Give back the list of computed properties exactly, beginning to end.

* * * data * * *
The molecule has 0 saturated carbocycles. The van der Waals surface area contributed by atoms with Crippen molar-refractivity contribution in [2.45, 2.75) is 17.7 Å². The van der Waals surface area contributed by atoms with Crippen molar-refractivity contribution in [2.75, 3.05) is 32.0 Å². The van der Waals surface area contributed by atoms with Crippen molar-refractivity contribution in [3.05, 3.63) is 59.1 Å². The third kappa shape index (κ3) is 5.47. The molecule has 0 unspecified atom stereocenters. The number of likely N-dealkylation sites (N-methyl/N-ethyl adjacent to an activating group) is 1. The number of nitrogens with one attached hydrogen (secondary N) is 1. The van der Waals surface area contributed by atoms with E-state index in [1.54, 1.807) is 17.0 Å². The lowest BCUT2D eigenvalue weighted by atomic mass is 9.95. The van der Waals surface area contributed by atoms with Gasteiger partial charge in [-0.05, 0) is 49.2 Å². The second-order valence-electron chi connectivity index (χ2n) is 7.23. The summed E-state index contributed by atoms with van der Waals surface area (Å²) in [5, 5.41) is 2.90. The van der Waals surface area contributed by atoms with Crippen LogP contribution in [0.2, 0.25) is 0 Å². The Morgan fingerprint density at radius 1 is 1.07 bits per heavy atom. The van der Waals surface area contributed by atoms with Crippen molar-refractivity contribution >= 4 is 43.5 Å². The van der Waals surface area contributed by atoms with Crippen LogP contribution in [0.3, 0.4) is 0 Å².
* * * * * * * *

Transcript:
The molecule has 0 saturated carbocycles. The van der Waals surface area contributed by atoms with Crippen molar-refractivity contribution in [2.45, 2.75) is 17.7 Å². The van der Waals surface area contributed by atoms with Crippen molar-refractivity contribution in [2.75, 3.05) is 32.0 Å². The van der Waals surface area contributed by atoms with Crippen molar-refractivity contribution in [3.05, 3.63) is 59.1 Å². The third kappa shape index (κ3) is 5.47. The molecule has 0 unspecified atom stereocenters. The number of likely N-dealkylation sites (N-methyl/N-ethyl adjacent to an activating group) is 1. The number of nitrogens with one attached hydrogen (secondary N) is 1. The van der Waals surface area contributed by atoms with E-state index in [1.54, 1.807) is 17.0 Å². The lowest BCUT2D eigenvalue weighted by atomic mass is 9.95. The van der Waals surface area contributed by atoms with Gasteiger partial charge in [-0.05, 0) is 49.2 Å². The second-order valence-electron chi connectivity index (χ2n) is 7.23. The summed E-state index contributed by atoms with van der Waals surface area (Å²) in [5, 5.41) is 2.90. The van der Waals surface area contributed by atoms with Crippen LogP contribution in [0.2, 0.25) is 0 Å². The Morgan fingerprint density at radius 1 is 1.07 bits per heavy atom. The van der Waals surface area contributed by atoms with Crippen molar-refractivity contribution >= 4 is 43.5 Å². The van der Waals surface area contributed by atoms with Crippen LogP contribution in [0.3, 0.4) is 0 Å².